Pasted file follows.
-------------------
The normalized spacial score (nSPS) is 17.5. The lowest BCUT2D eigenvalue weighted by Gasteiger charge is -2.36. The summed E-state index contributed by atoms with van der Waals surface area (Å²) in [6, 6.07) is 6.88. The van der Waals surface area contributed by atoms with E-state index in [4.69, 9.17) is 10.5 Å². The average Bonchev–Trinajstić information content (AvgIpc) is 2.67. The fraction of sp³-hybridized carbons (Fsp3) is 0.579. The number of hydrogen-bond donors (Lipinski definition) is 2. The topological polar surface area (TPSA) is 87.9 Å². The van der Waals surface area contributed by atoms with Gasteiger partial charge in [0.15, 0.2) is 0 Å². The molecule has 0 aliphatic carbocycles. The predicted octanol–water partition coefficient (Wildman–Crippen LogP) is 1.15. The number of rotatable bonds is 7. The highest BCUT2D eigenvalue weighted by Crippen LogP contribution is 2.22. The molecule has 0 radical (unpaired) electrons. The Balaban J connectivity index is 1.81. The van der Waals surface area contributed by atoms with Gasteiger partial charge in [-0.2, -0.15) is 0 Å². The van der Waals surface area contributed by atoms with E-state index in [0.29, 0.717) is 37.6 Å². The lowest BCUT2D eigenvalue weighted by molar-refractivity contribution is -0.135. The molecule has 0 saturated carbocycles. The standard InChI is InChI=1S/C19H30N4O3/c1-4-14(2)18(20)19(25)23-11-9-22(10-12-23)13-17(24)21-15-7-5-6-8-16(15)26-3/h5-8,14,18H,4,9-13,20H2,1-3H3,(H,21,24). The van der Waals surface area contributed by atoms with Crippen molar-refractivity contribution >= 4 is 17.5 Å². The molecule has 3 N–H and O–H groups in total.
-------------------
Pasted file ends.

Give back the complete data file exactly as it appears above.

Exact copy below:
The normalized spacial score (nSPS) is 17.5. The lowest BCUT2D eigenvalue weighted by Gasteiger charge is -2.36. The summed E-state index contributed by atoms with van der Waals surface area (Å²) in [6, 6.07) is 6.88. The van der Waals surface area contributed by atoms with E-state index in [4.69, 9.17) is 10.5 Å². The average Bonchev–Trinajstić information content (AvgIpc) is 2.67. The fraction of sp³-hybridized carbons (Fsp3) is 0.579. The number of hydrogen-bond donors (Lipinski definition) is 2. The topological polar surface area (TPSA) is 87.9 Å². The van der Waals surface area contributed by atoms with Gasteiger partial charge in [0.15, 0.2) is 0 Å². The molecule has 0 aliphatic carbocycles. The predicted octanol–water partition coefficient (Wildman–Crippen LogP) is 1.15. The number of rotatable bonds is 7. The highest BCUT2D eigenvalue weighted by Crippen LogP contribution is 2.22. The molecule has 0 radical (unpaired) electrons. The Balaban J connectivity index is 1.81. The van der Waals surface area contributed by atoms with Gasteiger partial charge in [-0.2, -0.15) is 0 Å². The van der Waals surface area contributed by atoms with E-state index in [0.29, 0.717) is 37.6 Å². The lowest BCUT2D eigenvalue weighted by molar-refractivity contribution is -0.135. The molecule has 0 saturated carbocycles. The standard InChI is InChI=1S/C19H30N4O3/c1-4-14(2)18(20)19(25)23-11-9-22(10-12-23)13-17(24)21-15-7-5-6-8-16(15)26-3/h5-8,14,18H,4,9-13,20H2,1-3H3,(H,21,24). The van der Waals surface area contributed by atoms with Crippen molar-refractivity contribution >= 4 is 17.5 Å². The molecule has 3 N–H and O–H groups in total.